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Re: Submission identifiers

2009-01-26 21:54:11

On Jan 26, 2009, at 6:25 PM, David MacQuigg wrote:

At 09:50 AM 1/26/2009 +0000, Paul Smith wrote:

I have a 'common' situation in mind. Whether you like it or not, it is
common enough.
There is a small business who has bought Microsoft SBS. They are running Microsoft Exchange with the POP3 connector over a dynamic IP ADSL. They
have Exchange set up for direct sending, with fallback to their ISP's
smarthost. They don't want to change to always use their ISP's smarthost
because that has long delays in sending.

What are they supposed to use for the EHLO parameter if it is important
enough to mean the difference between delivery or not?

This is a good case. I think we can include Steve's example as a sub-case, since he has a static IP address from his ISP.

The solutions in this case include the three suggested for the roaming laptop, plus another option. Get a static IP address from your ISP. In my office I have a small network behind a NAT with one external address. My ISP charges $10 per month for the static IP. Last I checked, the phone company price was the same.

By the way, I don't use my static IP for sending mail. For reliable delivery, I relay my outgoing mail through a Giant Provider, not because of authentication problems, but simply that my domain is too small to have any clout with receivers. I spent several hours negotiating with just one Giant Provider to get on their whitelist. The change I am suggesting will make it easier for small companies to establish their identity, build a good reputation, and operate their own transmitters. That may be one reason we haven't seen a solution to the identity fraud problem. The Giant Providers like the status quo.

I guess this discussion has about run its course, so I'll summarize. We've narrowed the question to just whether SMTP should drop the requirement that receivers MUST NOT reject apparently forged helonames. The suggested language for a change was:

 An SMTP server MAY reject a mail session if a domain name argument in
the EHLO command does not actually correspond to the IP address of the client. Clients that are unable to establish this correspondence MUST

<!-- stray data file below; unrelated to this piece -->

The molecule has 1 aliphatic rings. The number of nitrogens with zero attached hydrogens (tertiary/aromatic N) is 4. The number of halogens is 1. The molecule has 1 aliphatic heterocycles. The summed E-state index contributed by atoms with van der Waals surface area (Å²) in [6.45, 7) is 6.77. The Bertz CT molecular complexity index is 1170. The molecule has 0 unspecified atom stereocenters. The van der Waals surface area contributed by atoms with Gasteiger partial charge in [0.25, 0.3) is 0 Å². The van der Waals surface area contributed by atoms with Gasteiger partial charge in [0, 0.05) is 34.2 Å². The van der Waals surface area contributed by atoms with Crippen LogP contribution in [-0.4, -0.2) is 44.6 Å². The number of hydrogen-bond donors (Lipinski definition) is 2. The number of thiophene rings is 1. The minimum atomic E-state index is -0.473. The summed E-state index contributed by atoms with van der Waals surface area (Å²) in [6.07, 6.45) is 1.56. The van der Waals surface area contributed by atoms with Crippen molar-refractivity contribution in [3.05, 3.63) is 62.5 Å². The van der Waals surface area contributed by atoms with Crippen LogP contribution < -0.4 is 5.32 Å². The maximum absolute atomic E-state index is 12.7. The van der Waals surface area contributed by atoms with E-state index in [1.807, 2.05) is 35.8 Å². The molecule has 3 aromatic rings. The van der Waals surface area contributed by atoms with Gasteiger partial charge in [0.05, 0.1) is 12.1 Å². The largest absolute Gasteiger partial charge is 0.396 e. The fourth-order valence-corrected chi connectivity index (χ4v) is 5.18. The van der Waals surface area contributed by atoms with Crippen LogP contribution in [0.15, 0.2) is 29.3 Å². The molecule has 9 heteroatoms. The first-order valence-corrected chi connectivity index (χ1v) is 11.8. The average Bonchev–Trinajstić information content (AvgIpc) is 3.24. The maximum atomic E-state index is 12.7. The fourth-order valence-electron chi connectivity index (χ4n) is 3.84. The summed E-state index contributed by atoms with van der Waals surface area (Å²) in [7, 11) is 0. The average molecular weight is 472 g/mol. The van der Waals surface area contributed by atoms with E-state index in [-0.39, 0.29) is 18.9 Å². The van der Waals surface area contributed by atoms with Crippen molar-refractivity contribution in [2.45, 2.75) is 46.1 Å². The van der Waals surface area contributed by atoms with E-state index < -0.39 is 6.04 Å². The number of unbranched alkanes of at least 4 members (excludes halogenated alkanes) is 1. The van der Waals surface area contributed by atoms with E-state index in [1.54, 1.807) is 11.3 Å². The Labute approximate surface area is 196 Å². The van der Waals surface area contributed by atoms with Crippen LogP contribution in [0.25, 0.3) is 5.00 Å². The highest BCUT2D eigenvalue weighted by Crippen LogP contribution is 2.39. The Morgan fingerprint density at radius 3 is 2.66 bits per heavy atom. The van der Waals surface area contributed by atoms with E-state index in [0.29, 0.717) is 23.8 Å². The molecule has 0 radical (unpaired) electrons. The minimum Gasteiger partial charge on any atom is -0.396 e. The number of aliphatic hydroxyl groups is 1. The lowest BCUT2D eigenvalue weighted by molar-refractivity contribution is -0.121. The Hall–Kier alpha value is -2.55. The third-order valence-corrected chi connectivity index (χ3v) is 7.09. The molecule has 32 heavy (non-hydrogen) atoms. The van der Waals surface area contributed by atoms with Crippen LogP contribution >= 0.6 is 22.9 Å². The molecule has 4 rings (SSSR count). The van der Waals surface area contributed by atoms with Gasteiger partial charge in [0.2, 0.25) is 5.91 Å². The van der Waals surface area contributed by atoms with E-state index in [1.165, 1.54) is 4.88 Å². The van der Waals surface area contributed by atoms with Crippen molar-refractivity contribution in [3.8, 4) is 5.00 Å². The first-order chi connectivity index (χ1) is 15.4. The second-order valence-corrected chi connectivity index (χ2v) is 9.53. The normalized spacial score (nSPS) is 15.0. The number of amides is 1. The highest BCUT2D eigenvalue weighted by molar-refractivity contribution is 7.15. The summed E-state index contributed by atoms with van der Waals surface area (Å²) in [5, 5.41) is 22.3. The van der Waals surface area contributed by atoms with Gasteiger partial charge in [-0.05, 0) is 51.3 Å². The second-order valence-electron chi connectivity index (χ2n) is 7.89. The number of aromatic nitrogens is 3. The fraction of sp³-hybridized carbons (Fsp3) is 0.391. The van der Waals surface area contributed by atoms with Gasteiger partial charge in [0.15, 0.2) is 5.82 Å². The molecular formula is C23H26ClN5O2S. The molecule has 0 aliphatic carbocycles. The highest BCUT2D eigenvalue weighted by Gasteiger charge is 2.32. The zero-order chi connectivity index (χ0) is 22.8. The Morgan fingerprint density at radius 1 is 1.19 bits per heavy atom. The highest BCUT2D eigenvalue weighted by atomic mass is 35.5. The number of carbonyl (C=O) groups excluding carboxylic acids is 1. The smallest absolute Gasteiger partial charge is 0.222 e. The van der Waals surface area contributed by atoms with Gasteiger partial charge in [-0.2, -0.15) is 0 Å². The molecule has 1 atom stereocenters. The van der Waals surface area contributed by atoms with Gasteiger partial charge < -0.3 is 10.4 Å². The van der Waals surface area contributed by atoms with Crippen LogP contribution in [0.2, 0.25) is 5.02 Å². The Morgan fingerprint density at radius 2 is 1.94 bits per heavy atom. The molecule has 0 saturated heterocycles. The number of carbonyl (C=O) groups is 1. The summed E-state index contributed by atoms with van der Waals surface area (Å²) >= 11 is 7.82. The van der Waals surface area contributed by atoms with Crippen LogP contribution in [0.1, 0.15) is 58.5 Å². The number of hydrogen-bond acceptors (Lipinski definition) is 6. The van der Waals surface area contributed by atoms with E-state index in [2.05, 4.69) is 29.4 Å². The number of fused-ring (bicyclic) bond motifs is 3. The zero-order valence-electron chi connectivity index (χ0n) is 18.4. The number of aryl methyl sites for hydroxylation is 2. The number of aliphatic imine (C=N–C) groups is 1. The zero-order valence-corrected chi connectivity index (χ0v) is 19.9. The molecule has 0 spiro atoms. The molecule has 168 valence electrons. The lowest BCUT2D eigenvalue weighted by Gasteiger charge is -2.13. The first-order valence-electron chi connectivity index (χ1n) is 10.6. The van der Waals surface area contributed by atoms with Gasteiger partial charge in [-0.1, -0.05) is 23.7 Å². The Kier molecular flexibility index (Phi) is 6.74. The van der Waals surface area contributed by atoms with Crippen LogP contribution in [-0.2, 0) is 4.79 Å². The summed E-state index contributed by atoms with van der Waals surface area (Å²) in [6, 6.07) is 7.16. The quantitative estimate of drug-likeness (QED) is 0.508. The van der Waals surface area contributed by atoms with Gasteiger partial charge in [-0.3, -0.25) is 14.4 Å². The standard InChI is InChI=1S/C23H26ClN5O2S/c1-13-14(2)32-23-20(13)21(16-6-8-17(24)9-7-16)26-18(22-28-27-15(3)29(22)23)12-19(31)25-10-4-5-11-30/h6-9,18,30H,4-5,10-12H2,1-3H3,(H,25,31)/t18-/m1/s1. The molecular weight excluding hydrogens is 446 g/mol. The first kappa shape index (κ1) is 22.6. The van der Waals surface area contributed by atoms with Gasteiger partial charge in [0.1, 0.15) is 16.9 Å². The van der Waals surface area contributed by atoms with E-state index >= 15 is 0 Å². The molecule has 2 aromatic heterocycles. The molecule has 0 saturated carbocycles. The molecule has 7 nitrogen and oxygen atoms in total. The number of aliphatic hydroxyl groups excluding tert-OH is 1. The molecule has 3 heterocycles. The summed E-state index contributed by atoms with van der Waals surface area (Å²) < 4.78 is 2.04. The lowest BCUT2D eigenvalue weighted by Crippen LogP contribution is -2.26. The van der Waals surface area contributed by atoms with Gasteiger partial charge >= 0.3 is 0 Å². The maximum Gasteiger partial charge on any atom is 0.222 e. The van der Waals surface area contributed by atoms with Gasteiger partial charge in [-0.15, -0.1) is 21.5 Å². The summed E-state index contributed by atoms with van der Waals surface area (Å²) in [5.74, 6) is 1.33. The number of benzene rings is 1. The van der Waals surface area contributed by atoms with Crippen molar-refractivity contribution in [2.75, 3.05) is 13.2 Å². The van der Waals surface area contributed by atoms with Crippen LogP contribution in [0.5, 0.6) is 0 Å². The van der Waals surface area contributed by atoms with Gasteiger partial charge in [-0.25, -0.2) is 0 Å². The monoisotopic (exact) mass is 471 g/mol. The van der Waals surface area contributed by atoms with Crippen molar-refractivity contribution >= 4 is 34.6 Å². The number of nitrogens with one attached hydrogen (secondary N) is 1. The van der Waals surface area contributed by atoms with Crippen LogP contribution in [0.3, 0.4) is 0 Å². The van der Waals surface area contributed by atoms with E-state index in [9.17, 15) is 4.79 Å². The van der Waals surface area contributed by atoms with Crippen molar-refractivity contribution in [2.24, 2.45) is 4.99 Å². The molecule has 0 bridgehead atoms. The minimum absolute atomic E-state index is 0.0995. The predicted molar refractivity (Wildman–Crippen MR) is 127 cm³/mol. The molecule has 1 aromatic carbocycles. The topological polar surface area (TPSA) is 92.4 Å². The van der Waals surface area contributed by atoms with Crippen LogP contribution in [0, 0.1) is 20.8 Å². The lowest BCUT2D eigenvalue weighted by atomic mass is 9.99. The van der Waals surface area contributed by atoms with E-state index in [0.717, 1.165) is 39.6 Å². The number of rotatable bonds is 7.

NOT provide an invalid domain name argument.

The claimed benefit was that a currently useless and frequently abused parameter, the heloname, could then become useful in rejecting forgeries, and that would motivate legitimate senders to take it seriously. This in turn could lead to large numbers of receivers making good use of the heloname, whitelisting legitimate domains, etc. Eventually almost all legitimate mail would go this route, and only a small fraction would have to go through a spam filter, reducing losses, and improving the reliability of email communications.

I'm coming in a little late, so feel free to ignore the next three paragraphs if they've already been covered.

If the requirement for mail to bypass restrictions is that the HELO matches (by some metric) the reverse DNS of the IP address, and the only value of enforcing this rule is so that you can gather reputation based on this string, why not just use reputation based on the reverse DNS of the SMTP peer?

If the hope is that bad email will be sent from source addresses where the HELO string and IP don't match and good email will be sent from sources where the HELO string and IP do match that shows an awful lot of optimism about legitimate senders and a big underestimate of non legitimate senders.

Even SPF seems to have a more compelling value proposition.

The claimed reason for not making this change was that it would be too hard on some small fraction of legitimate senders. Three cases were presented.
1) The small office with a dynamically-assigned IP address.
2) The roaming laptop.
3) The digital camera.

4) MTAs that are smarthosts for a number of domains, and which use (for reasons that their vendors and users consider quite important) the domain name of the authenticated sender or the SMTP FROM as the HELO string. (That I think this behavior is... silly... doesn't mean it's not desired behavior by the users.)

The solutions considered too difficult were:
1) Get a static IP address for the transmitter in the small office.
2) Relay through a transmitter with an established identity and reputation. 3) Authorize the entire block of addresses that might be dynamically assigned to the transmitter. 4) Use an address literal, meaning - please accept this session without a HELO ID.


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